I wrote a post a last week about building long-term wealth and had a few readers respond with questions. You can view the post with the following link. (http://mandrellco.com/building-long-term-wealth-real-estate/) One of the questions I received was concerning how to quickly calculate a property’s cash flow and expenses, … so I wanted to share the form I use to accomplish this. You can download the form below and I’ve also provided some quick notes on a few of the forms line items.
Note: The attached form uses annual amounts but I will use monthly figures for my examples
Total Gross Income: Gross income is the total amount of income the property is producing. This will include income from rents, laundry, storage, parking, and any other sources connected to the property.
Vacancy Allowance: It’s assumed that your property will not stay occupied 100% of the year. People will move out and new people will come in. Vacancy allowance is the estimated portion of the year where you do not have a tenant paying you rent. I did not include vacancy allowance in the example from my previous post to avoid making calculation more difficult than needed. If we had included vacancy allowance I would have used the national average rate of 8% and multiplied that with my gross income of $4500.
Effective Gross Income: Effective Gross is Total Gross Income minus Vacancy Allowance ($4500 – $360=$4140)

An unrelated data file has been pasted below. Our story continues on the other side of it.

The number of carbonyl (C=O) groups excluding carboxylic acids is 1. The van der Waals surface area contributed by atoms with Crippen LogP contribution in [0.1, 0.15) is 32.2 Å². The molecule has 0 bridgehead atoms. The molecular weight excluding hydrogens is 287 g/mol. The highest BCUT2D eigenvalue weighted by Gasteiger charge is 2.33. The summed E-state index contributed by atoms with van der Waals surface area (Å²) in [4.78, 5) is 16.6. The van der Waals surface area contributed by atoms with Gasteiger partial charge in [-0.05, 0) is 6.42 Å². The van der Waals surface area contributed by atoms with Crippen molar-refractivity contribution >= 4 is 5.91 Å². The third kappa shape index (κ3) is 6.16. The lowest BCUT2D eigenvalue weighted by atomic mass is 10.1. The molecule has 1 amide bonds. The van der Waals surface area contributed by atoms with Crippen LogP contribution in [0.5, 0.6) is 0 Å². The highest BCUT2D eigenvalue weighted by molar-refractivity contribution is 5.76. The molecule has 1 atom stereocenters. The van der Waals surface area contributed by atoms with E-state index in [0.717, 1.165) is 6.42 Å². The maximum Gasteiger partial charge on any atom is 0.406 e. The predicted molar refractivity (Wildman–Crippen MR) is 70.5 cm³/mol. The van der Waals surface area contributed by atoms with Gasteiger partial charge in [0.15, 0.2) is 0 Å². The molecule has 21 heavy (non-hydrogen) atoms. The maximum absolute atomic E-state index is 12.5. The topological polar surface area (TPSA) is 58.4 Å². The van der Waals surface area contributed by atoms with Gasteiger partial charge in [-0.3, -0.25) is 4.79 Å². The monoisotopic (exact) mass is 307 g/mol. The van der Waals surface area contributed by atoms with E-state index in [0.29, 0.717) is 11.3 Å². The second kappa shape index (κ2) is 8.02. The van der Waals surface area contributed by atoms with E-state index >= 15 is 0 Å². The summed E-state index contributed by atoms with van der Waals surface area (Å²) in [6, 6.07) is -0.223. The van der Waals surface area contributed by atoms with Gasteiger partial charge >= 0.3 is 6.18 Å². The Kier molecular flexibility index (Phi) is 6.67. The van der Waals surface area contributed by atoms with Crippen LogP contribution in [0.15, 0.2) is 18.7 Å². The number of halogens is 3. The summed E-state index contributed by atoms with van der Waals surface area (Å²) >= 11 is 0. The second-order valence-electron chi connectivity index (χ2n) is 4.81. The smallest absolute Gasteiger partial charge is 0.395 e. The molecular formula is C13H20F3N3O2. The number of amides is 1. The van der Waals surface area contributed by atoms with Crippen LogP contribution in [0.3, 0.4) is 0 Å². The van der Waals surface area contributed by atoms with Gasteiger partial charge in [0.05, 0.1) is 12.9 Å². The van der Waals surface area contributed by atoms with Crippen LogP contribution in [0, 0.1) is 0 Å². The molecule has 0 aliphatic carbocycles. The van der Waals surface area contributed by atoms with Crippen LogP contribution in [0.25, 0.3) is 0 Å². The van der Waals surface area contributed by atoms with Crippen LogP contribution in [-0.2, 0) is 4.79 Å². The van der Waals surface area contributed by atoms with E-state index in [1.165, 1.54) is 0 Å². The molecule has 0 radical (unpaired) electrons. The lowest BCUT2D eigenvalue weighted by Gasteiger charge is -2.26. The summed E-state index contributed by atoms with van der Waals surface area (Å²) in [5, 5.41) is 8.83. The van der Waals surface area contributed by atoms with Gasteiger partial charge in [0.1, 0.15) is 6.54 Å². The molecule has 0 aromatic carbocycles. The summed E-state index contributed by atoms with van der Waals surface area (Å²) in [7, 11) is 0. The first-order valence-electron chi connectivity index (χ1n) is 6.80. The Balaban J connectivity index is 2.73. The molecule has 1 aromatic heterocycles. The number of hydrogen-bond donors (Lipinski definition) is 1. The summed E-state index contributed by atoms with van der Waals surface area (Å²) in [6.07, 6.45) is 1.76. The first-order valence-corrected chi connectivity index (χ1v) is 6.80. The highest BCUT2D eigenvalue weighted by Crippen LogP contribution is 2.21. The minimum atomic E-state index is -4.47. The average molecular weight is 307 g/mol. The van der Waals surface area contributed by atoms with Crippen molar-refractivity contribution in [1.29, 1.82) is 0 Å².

Net Operating Income: NOI is simply your Effective Gross Income minus your Total Expenses.
Debt Service: Your debt service is your total monthly principal and interest payments on your mortgage. Many times borrowers chose to combine (escrow in) their taxes and insurance, while this cash flow sheet breaks these expenses into separate categories. The reason this is done is because your mortgage is a “variable expense” so to speak. If one investors puts down 20% and finances the property over 15 years and another investors places down 3.5% and finances it over 30 years, their payments will be complete different. Taxes and insurance will not vary from investor to investor, so they must be removed and shown in their own expense category to get total picture of what the investments true expenses are.
Hope this helps!
We recently hired a pest control professional, after one of our tenants mentioned spotting a mouse. Though she had only seen it once, she could tell it was still present in her apartment. Couple days after the first sighting, I’m there with the exterminator and the whole time I’m thinking, I could do this myself. The exterminator came prepared with a homemade peanut butter decon powder mix. The mice swallows the decon which causes them to have a great need for water, forcing them out of the house. Mixing it with peanut butter was a great idea because it’s more appealing to mice. He started in the basement by placing the mixture in small openings in the ceilings and other places where only mice could reach. He continued to all the apartments including the one where the mouse was spotted, placing the poison in vents, behind large pieces of furniture and behind kitchen cabinets. Places that mice would find easily accessible, but children and small pets would find hard to get into. The total cost was $225 which in my opinion is well worth it. However, next time, I will be the exterminator. This was definitely something I could do myself. Something anyone could do. If it’s keeping money in your pocket, it’s worth a shot.Read more